The full findings of GP's contract survey will make uncomfortable reading for health minister Ben Bradshaw.
Last week the MP for Exeter in Devon said that the BMA's leaders 'don't really speak for the profession at large' (GPs back BMA over extended hours row, GP, 8 February 2008).
However, GP's survey of 350 GPs showed that the majority back the deal the BMA put forward in the contract dispute.
Of those polled, 65.1 per cent rejected the DoH's offer of a potential 1.5 per cent income increase for practices to open an extra three hours a week on average.
It also found that 50.8 per cent of GPs polled backed the GPC offer of an extra 20 minutes (15 clinical and five administrative) per 1,000 patients per week and the redistribution of 58.5 quality points.
The latest twist in the saga has now seen the GPC issue a statement that the DoH's offer is better than the alternative. This has been seen as a climb down.
Many GPs see this as a step too far. A Cheshire GP asked: 'Why are we the only profession that has to work harder for a pay rise?'
A GP in Dorset commented: 'I'd quite like my bank to open on a Sunday just in case some day in the future I may or may not want to pop in and ask them something. Do you think the banks would do this if we asked them, sorry, I meant forced them?'
GP revealed last month that the 1.5 per cent increase had 'massive strings attached' and may be for extra work (Hours lead to contract meltdown, GP, 11 January).
The GP survey also found that 76.6 per cent backed the GPC proposal that redistribution of points from the quality framework should include osteoporosis, heart failure and peripheral vascular disease rather than access alone.
One GP said by email: 'I'm always prepared to work towards clinical targets and personally don't mind working an extra Saturday morning a month but to sacrifice evidence-based improvements for a political target is nonsensical.'
A Birmingham GP said of the rejected GPC proposal: 'This would make the contract more relevant to clinical care.'
A Brighton GP commented: 'This would actually benefit patients rather than politicians.'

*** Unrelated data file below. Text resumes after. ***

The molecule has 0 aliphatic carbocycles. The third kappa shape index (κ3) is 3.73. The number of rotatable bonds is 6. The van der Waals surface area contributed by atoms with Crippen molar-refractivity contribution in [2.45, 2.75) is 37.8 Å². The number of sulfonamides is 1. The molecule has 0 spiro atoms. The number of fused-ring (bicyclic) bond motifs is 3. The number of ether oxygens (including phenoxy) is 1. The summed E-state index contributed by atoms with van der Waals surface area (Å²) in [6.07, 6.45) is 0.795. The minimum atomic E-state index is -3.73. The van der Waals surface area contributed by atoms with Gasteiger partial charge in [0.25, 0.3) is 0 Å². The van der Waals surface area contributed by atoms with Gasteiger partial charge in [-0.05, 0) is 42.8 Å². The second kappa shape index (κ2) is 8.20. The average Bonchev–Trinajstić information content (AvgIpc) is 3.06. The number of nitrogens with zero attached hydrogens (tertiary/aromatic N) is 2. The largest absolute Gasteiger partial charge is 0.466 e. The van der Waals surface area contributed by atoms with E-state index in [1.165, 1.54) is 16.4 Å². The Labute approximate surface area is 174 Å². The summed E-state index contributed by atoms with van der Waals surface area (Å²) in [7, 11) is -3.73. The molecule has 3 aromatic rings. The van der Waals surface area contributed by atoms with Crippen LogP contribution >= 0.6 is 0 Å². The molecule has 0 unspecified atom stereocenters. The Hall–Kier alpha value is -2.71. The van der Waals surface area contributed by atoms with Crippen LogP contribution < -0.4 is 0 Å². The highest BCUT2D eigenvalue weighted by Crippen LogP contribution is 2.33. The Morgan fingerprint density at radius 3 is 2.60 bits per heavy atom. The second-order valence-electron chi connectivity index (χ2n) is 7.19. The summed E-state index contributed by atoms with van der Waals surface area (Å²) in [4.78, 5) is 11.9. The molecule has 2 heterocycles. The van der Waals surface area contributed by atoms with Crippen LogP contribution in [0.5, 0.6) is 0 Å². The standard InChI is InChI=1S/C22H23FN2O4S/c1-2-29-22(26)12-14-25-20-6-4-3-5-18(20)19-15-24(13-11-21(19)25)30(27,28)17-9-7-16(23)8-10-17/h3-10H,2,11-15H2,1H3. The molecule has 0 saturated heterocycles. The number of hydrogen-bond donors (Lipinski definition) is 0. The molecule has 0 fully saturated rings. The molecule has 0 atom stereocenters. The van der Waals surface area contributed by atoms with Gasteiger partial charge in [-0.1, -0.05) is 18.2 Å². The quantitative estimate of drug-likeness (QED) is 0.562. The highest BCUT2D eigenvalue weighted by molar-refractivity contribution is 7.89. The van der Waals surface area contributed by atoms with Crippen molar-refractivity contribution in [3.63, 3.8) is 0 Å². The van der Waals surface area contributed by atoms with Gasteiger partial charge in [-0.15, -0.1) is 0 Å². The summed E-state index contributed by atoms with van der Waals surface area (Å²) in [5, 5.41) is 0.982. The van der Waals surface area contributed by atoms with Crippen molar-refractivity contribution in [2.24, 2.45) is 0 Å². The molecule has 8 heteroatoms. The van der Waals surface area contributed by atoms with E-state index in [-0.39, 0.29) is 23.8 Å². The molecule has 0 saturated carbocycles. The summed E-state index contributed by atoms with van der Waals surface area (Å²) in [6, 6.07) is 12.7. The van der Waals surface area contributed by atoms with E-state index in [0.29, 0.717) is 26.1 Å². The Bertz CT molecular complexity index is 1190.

GP's survey also found that 63.7 per cent of GPs thought continuity of care would be damaged if practices were forced to open longer.
The merits of the deal are currently being debated at LMC meetings across the UK. GPs from Kent and Northampton LMCs said they would accept the offer but more than 80 per cent of 300 GPs at a Leeds LMC m eeting abstained.
The 300 GPs at a Birmingham LMC meeting last week unanimously rejected the contract offered.
Dr Tony Hillier, the medical secretary of Northampton LMC, said the decision to back the DoH deal had been taken 'very reluctantly'. He said: 'There is still a lot of work to be done and it does buy you a year.
'I don't believe those who say if you accept it will get worse. Next year we are closer to an election and if the government makes the contract worse it will then have 99 per cent of the profession against it, which we don't have anywhere near now.'
GPs at Essex LMC refuse to decide how to vote until they have full details of the DoH deal.
Dr Brian Balmer, chief executive officer of Essex LMC, said: 'The way the government is behaving, no one trusts anyone any more. Any goodwill in GP-land has evaporated.'
Dr Simon Parkinson, secretary of Worcester LMC, said GPs would like to reject both the proposed deal and imposition.
But, he said the imposed contract would not threaten the viability of practices on its own.
'It's about what else comes along, what's happening with the MPIG, where will the Darzi centres go?' he said.
Whatever the results of the GP survey, the GPC has stressed the importance of all GPs voting in its poll.
GPC deputy chairman Dr Richard Vautrey said: 'The only poll that counts and will hopefully be representative of all GPs is the poll of opinion.
'I look forward to hearing the voice of all GPs. I would hope that the turn-out is high.'
Over the next four weeks GPs will have the opportunity to make their feelings known in the BMA poll.
The DoH has set 21 March as its deadline for an answer about whether the profession accepts its deal.
If GPs refuse, a less favourable deal will be imposed and the ball will be very much back in the profession's court about how it chooses to respond.
What do GPs think about the DoH deal?
'I often work a 12-hour day as it is. If I do more, quality of care will suffer as I will be exhausted'
'This will destabilise the local out-of-hours service as experienced doctors will resign'
'I need a life after 25 years of on call'
'The government's agenda is to win votes from the well-off middle class who rarely need the service but moan the loudest'
'The profession needs to draw a line in the sand about how the new contract can't be manipulated for political benefits at the expense of patient benefits'